In the last example, the terrorist need not actually steal the credit cards. He could simply set up (or borrow) multiple, legitimate credit cards to spread the transactions across different accounts. This is a different aspect of identity verification: finding the actual person behind each established identity. It's a classic problem in commercial applications such as money laundering or credit fraud. Yet typically, the commercial solutions search only an institution's own accounts or, at most, a shared industry database of known abusers. For anti-terrorism applications that correlate information from different types of activities, the challenge is much greater. It's hard to see how surveillance can be effective without a national system that assigns one ­ and only one ­ ID to each individual. This ID would be associated with activity data from different sources (bank accounts, cell phones, credit cards, drivers licenses, etc.) so the data could be linked for quick analysis. Of course, this also assumes accurate point-of-input identify verification through information (e.g., passwords) or, more likely, biometrics (retina scans, voice recognition, thumb prints, etc.).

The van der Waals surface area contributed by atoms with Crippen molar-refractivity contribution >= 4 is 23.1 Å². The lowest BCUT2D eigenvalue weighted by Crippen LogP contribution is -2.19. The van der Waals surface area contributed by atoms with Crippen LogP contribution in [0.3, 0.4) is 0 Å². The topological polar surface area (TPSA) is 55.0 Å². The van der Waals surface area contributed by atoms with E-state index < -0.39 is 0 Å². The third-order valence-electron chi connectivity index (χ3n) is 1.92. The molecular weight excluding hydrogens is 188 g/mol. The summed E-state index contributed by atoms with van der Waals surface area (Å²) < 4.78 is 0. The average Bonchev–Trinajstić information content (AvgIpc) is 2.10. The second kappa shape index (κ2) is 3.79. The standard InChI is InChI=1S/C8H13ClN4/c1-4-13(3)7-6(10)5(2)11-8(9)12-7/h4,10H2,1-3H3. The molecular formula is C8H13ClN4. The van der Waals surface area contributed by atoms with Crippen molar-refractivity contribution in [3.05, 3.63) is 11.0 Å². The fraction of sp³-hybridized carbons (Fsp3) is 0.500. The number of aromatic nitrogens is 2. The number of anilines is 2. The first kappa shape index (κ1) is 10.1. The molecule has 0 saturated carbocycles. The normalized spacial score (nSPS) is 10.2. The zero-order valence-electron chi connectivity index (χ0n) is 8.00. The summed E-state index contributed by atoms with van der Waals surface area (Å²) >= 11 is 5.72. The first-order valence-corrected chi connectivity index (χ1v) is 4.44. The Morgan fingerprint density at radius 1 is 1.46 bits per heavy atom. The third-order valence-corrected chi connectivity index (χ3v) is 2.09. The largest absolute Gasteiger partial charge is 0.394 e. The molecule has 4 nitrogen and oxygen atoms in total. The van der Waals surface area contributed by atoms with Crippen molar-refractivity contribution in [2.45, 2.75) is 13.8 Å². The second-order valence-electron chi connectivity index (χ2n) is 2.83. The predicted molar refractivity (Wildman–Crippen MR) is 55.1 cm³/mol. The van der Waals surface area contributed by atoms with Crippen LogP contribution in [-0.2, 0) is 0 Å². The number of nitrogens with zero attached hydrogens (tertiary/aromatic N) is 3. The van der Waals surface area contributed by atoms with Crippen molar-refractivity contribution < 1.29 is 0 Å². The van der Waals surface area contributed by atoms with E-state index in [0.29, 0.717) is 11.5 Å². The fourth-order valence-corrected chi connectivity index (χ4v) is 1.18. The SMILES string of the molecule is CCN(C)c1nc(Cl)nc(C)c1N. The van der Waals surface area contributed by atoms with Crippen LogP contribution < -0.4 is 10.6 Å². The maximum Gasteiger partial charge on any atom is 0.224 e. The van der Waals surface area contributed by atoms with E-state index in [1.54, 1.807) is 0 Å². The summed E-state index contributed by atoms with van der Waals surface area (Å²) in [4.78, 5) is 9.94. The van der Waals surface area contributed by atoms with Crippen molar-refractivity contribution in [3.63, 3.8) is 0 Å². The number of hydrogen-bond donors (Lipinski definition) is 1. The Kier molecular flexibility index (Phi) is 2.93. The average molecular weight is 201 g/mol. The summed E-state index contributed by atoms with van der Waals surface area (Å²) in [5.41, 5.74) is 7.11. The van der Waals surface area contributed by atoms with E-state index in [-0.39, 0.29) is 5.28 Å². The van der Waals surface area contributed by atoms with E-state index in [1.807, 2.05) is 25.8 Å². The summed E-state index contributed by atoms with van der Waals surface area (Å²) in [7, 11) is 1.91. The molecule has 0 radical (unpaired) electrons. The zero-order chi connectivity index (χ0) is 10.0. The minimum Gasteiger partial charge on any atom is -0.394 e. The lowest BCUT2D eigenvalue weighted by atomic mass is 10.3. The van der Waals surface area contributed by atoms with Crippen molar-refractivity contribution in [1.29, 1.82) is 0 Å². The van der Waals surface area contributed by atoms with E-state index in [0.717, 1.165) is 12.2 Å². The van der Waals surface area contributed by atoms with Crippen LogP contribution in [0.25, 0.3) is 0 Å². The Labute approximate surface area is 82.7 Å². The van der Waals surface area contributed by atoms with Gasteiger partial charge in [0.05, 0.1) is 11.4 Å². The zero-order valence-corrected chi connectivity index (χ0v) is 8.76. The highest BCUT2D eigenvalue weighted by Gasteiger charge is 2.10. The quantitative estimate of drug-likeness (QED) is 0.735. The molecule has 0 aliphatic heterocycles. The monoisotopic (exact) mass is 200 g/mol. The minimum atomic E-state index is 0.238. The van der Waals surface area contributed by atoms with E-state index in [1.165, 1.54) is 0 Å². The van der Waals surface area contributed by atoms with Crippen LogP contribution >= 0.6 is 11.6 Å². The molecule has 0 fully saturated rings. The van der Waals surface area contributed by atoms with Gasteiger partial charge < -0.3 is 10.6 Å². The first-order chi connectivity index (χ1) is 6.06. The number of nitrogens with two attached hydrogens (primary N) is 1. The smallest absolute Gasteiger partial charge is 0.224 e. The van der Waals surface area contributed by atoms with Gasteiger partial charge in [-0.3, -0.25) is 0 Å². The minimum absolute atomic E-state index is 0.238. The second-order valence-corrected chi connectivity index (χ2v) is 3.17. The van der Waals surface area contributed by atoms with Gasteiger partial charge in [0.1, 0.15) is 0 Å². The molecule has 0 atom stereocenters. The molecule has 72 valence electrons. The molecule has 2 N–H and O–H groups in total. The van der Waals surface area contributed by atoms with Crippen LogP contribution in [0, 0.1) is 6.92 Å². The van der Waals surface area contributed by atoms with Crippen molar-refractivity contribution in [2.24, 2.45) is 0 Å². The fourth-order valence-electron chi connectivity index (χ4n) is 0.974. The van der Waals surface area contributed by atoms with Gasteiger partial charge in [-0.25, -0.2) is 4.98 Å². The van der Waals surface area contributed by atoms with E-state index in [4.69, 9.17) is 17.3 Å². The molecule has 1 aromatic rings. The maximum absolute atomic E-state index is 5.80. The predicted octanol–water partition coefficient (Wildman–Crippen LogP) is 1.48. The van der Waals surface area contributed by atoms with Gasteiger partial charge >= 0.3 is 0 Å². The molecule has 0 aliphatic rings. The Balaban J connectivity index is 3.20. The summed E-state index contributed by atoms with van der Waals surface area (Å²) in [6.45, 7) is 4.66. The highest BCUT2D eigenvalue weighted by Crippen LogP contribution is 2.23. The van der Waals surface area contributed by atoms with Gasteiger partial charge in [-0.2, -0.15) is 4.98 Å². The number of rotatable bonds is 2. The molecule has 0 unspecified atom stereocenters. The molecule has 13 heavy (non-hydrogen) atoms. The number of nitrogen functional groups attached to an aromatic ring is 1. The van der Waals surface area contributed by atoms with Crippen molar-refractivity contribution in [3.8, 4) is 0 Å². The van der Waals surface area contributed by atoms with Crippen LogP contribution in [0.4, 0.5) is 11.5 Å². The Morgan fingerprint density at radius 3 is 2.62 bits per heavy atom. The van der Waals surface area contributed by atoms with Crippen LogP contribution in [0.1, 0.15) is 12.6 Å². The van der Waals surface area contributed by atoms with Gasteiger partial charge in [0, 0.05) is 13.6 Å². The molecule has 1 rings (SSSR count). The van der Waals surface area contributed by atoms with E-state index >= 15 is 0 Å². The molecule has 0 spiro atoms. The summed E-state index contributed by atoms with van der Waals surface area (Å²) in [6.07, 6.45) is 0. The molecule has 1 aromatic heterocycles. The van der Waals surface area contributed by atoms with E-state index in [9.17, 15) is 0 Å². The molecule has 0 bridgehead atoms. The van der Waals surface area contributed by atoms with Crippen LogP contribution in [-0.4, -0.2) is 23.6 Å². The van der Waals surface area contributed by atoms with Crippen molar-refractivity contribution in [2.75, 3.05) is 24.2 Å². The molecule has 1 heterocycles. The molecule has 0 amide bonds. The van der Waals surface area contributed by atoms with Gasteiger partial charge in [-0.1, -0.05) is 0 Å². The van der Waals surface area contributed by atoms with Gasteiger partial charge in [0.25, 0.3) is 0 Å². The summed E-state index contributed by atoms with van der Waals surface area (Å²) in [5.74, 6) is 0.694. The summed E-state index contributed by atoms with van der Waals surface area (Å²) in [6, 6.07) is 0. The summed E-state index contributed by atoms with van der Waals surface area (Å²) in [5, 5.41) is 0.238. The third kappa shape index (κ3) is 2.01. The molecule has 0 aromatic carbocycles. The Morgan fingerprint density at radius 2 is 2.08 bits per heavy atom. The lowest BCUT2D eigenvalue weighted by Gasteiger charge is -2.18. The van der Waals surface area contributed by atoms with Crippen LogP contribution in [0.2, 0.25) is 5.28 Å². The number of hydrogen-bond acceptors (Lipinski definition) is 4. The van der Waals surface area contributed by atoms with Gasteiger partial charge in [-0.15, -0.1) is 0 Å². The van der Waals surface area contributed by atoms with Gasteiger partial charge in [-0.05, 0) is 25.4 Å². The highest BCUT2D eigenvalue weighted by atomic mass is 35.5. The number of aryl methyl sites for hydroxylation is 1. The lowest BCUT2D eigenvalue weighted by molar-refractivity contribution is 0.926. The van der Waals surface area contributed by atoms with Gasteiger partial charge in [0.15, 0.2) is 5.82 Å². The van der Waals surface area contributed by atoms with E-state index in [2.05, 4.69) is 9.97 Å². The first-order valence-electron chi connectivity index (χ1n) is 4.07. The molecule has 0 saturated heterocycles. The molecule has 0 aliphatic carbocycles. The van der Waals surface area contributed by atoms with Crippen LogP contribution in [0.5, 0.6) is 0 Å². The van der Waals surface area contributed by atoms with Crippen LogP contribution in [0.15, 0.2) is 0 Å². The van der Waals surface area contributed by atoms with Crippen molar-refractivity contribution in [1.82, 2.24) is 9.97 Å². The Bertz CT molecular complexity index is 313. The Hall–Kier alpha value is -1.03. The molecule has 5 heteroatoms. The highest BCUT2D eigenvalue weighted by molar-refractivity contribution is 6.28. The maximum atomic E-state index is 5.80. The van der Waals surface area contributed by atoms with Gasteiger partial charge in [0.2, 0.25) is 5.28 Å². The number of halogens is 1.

Of all proposed surveillance tools, a national ID system is probably the most controversial. It is rejected by many Americans with different political viewpoints, including some with little objection to other surveillance techniques. (This may reflect an intuitive assumption that surveillance will apply only to other people – the bad guys – while a national ID system would affect them personally. A similar pattern has been observed with other privacy issues.) Yet it's clear that a national ID is the linchpin of any effective anti-terrorism surveillance system. The issue must be resolved before huge resources are wasted on other peripheral components of a surveillance infrastructure.